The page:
It’s been a busy few days.. I was truely struggling for a while making no progress, but it all seems to have resolved itself.
I have a working memcheck tool for the Linux Kernel that checks for out of bounds memory access in both the page and slub allocator. It honours the original size requests for kmalloc etc, so the tool may find bugs which may go unnoticed due to the fact that allocations are often rounded up to confer to the slub’s internal workings.
I tried booting Fedora 8 with a modified 2.6.26 kernel with my tool running, and there were no reports of out of bounds access. However, my code only actives once the memory subsystem is initialized, which results in a reasonable amount of code not being covered.
For better results, a kernel stress test should be performed using public testing tools for kernel developers. This is something I plan on doing next.
I am likely to release this tool as a QEMU fork and set of kernel patches at the Ruxcon http://www.ruxcon.org.au security conference later this year. I will be disappointed if I don’t find any real bugs with it, but I think there is still value in the code I’ve written as a validation and testing tool.
— how it works
I’ve explained this really in earlier posts, but I’ll say it again since its really working now. The operation of it is quite simple.
QEMU is modified such that it tracks execution of the Linux Kernel running as a guest. Heap operations that allocate and free memory are intercepted (really they are dynamically instrumented). In Linux, this is the page allocator (which uses a buddy system), the slub allocator, and the bootmem allocator.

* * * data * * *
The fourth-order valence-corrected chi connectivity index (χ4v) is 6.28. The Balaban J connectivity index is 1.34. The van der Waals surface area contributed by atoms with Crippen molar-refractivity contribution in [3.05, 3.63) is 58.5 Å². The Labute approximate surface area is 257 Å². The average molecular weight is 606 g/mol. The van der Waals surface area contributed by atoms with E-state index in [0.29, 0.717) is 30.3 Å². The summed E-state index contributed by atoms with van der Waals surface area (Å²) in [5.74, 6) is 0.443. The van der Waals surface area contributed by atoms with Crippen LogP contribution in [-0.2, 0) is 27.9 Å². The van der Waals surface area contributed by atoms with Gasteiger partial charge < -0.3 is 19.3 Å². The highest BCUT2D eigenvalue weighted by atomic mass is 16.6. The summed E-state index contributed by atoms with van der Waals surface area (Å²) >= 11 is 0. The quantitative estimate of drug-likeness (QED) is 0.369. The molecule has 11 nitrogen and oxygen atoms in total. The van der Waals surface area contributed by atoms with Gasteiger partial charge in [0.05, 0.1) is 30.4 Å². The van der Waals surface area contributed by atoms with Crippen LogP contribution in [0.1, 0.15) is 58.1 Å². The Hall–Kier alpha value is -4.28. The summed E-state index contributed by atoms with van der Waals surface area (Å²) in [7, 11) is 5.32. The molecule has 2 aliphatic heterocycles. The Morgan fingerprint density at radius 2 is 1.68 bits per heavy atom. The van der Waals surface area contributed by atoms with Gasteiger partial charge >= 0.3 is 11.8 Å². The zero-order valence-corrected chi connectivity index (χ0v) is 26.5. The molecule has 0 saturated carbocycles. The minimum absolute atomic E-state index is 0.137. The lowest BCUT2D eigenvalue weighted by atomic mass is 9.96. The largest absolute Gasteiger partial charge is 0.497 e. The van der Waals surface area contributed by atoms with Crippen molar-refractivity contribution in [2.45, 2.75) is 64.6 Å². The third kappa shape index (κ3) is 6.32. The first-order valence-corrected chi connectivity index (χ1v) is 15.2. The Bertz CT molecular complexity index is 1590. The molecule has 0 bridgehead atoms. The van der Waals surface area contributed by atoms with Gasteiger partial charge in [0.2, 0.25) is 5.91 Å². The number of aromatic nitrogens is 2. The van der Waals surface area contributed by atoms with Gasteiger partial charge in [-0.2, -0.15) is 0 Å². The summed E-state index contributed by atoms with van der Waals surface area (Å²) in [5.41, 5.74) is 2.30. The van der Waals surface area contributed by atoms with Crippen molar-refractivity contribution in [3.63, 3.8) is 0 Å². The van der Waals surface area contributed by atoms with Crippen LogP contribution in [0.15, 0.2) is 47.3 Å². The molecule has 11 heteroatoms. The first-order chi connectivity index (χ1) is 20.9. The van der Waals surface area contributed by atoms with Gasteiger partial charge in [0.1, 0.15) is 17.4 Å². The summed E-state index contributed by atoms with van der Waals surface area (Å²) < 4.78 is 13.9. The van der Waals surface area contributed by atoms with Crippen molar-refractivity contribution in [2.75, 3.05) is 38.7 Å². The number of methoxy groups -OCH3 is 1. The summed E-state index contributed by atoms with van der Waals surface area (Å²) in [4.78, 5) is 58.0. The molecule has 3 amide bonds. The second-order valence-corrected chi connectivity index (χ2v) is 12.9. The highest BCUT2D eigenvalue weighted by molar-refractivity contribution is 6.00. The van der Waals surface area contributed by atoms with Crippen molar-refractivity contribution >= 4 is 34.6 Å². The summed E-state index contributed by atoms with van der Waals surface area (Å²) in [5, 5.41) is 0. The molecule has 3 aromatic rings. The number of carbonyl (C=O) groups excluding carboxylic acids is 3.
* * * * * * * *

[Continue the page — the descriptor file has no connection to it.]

A small set of kernel patches is used in the guest to enable easier intercepting of these functions.
A representation of the heap is constructed using the information returned from the intercepted heap functions. This representation is held by the QEMU host.
All memory operations performed by the Linux Kernel guest are intercepted/instrumented. The memory access, if in the range of being on the kernel heap is checked against the heap representation. If the address is not present as part of prior allocation, a report containing the stack trace of the kernel at that point is generated.
Stack traces are symbolic, and the System.map of the guest Kernel must be provided to the QEMU host.
Free’ing non allocated memory, and use after free (really an out of bounds access) is also detected with accompanying reports.
The implementation is fairly straight forward, and has a small footprint nearing about 1000 lines for the QEMU changes, and less than 400 additional lines of for the Linux Kernel which mostly consists of instrumenting and wrapping preexisting code.